Last updateMon, 20 Apr 2020 1pm

I have never seen a single episode of Downton Abbey, the Emmy-winning British TV series that aired its finale almost four years ago. I didn’t intentionally avoid it; there are just some TV shows I never get around to watching.

So, walking into Downton Abbey the movie, I knew next to nothing. I knew it was set in the early 20th century; I knew it was British; and I knew the awesome Maggie Smith was in it. I also knew Dan Stevens was probably not in it due to situations his character encountered during the run of the show—TV events that made the news.

Well … this movie is a mess—although it’s the sort of mess a true fan will be willing to tolerate. Director Michael Engler works enough subplots into this movie to fuel an entire season of the former TV show, and it’s painfully apparent in the pacing, especially in the film’s first half. The big screen is not serving this cast well.

The big plot point here is that King George V (Simon Jones) and Queen Mary (Geraldine James) are coming to Downton Abbey—a big estate with a reasonably sized staff—for a quick visit during one of their tours. The staff, excited and taken a bit by surprise, must prepare for the visit.

Much of this movie shows the staff running around and trying to prepare for the visit. They go to the store for eggs; they try to fix the boiler so the queen will have hot water; they endure some minor staff shakeups in anticipation of the big visit. Then the visit happens. Then the visit ends. That’s the main thrust of the movie.

In the background, there are all sorts of little affairs and plot threads that even the most hardcore fans might have a hard time following. There’s even a blink-and-you-will-miss-it assassination plot involving King George that just sort of happens, without any attention to anything resembling details. Hey, a movie where King George V almost gets assassinated should be at least slightly exciting, right? Nope. It’s just something that happens in this movie, as inconsequential as one of its characters taking a bath.

The presentation of the film’s first half is rushed, as if Engler was worried someone would accuse his film of being bloated and dragging. Quick little scenes happen, connected by a plucky string soundtrack that does more to annoy than enhance. Honestly, the kinetic pace of the first half reminded me of Michael Bay’s scattershot Transformers movies.

I wanted this movie to slow down and allow some of its sumptuous set designs and obviously decent cast to be seen and breathe. Example: The Downton staff winds up preparing a meal for the king and queen, and not a single detail about what they prepare is shared. I’d like to know what the maid prepared for Queen Mary. Was it duck? What did they have for dessert? Clearly, the makers of this movie never saw Babette’s Feast.

The last act of the film is its best. A showdown between Violet Crawley (Smith) and Maud Bagshaw (Imelda Staunton) comes to a satisfying conclusion, proving their part of the story probably deserved its own movie. There’s no question why Smith won Emmys for her portrayal of Crawley on the show. She’s not in the movie a lot, but when she occupies the screen, the movie takes on life.

The film did make me slightly curious about the TV show, so I could get a little more background on some of its characters (although I probably won’t actually go back and watch it). I can see why the enterprise has gathered a huge throng of fans … but I can’t come even close to recommending this movie.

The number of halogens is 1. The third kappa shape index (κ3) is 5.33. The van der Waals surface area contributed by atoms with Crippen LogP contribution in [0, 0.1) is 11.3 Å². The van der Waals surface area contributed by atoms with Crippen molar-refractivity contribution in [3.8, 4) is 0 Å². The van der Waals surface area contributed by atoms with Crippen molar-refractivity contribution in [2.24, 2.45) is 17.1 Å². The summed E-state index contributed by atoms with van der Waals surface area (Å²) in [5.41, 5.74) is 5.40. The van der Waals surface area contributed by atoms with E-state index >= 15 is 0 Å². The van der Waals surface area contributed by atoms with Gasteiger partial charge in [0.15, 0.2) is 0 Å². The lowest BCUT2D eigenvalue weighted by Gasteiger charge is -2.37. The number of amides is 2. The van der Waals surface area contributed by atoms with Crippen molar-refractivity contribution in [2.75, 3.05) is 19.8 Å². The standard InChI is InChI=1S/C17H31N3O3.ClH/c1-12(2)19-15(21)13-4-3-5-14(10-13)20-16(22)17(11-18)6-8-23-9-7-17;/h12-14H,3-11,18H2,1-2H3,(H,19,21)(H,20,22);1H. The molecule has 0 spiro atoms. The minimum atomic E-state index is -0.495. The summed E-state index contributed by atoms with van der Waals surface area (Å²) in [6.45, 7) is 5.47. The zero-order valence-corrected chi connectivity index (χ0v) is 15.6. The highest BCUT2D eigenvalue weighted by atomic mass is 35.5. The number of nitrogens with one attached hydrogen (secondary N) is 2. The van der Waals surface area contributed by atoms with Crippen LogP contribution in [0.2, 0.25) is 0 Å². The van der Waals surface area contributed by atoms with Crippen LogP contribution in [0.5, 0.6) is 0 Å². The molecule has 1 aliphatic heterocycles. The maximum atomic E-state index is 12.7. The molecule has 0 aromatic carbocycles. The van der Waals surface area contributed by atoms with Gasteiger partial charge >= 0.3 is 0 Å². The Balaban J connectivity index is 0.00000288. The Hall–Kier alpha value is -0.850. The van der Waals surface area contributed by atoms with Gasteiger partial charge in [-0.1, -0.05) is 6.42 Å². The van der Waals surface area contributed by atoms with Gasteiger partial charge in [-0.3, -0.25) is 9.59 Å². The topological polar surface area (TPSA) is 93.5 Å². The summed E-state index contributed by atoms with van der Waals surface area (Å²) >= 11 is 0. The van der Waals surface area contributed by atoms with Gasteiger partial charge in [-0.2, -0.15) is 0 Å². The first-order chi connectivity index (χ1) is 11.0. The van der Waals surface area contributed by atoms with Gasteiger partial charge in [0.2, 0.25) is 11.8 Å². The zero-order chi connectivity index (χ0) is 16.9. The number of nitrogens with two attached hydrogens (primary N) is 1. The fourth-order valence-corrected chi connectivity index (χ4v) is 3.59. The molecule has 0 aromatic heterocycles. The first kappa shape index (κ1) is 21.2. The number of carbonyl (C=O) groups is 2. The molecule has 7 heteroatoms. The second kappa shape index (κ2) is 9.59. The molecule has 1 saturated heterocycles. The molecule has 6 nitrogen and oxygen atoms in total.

Downton Abbey is now playing at theaters across the valley.

Published in Reviews

Based on the real actions by gay activists to support striking miners in 1984 Great Britain, Pride is an enjoyable showcase for some fine actors, as well as a fun springboard for good British humor.

Sporting a particularly awesome Morrissey haircut, Mark Ashton (Ben Schnetzer) is fronting a gay activist group in England that is having a hard time getting noticed and respected. Mark notices that the miners’ union is taking a real beating with the public and with the government, and suggests to his group that collecting money for the miners would be a solid publicity ploy with charitable rewards. Young Joe (George MacKay) goes for a walk on his 20th birthday and encounters Mark and his group marching in a gay pride parade. He joins in, eventually hearing of Mark’s plan to support the miners. He decides to eschew his collegiate responsibilities and join the fight.

An eventual meeting with the miners brings some great actors into the show. Paddy Considine is terrific as Dai, one of miners’ leaders, a grateful man who stands up for the gay support—while many in the town shun their existence. A speech given by Dai at a gay establishment is genuinely warm and rousing, and sets the tone for the film. Bill Nighy is equally wonderful as Cliff, a meek loner on the miners’ side who seems a bit skittish at first, but becomes one of the staunchest supporters of the gay folks. Imelda Staunton delivers as Hefina, a woman who has had enough of the useless prejudicial tactics coming from some of her friends.

Sure, Pride is a little predictable at times, but the cast is undeniably brilliant. It has the same feel of some of the great British comedy-dramas of recent years like The Full Monty and Billy Elliot. Because this is based on a true story, Pride has a little more heft than those cinematic bonbons.

Pride is now playing at the Camelot Theatres (2300 E. Baristo Road, Palm Springs; 760-325-6565).

Published in Reviews